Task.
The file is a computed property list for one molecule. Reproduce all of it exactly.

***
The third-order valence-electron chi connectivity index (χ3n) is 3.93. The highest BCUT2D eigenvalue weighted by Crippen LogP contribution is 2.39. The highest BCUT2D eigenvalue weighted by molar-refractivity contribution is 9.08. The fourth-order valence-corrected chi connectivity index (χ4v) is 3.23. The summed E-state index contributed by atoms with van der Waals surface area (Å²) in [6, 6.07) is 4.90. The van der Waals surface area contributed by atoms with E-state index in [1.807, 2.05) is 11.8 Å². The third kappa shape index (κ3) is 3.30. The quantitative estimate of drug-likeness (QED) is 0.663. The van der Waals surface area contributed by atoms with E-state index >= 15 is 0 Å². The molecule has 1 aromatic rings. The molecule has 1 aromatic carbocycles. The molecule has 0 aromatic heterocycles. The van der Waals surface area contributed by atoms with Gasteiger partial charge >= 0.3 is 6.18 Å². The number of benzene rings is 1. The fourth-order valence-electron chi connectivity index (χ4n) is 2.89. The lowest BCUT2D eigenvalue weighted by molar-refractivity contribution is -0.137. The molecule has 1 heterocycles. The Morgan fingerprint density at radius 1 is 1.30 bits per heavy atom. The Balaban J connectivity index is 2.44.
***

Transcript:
The third-order valence-electron chi connectivity index (χ3n) is 3.93. The highest BCUT2D eigenvalue weighted by Crippen LogP contribution is 2.39. The highest BCUT2D eigenvalue weighted by molar-refractivity contribution is 9.08. The fourth-order valence-corrected chi connectivity index (χ4v) is 3.23. The summed E-state index contributed by atoms with van der Waals surface area (Å²) in [6, 6.07) is 4.90. The van der Waals surface area contributed by atoms with E-state index in [1.807, 2.05) is 11.8 Å². The third kappa shape index (κ3) is 3.30. The quantitative estimate of drug-likeness (QED) is 0.663. The van der Waals surface area contributed by atoms with E-state index >= 15 is 0 Å². The molecule has 1 aromatic rings. The molecule has 1 aromatic carbocycles. The molecule has 0 aromatic heterocycles. The van der Waals surface area contributed by atoms with Gasteiger partial charge >= 0.3 is 6.18 Å². The number of benzene rings is 1. The fourth-order valence-electron chi connectivity index (χ4n) is 2.89. The lowest BCUT2D eigenvalue weighted by molar-refractivity contribution is -0.137. The molecule has 1 heterocycles. The Morgan fingerprint density at radius 1 is 1.30 bits per heavy atom. The Balaban J connectivity index is 2.44.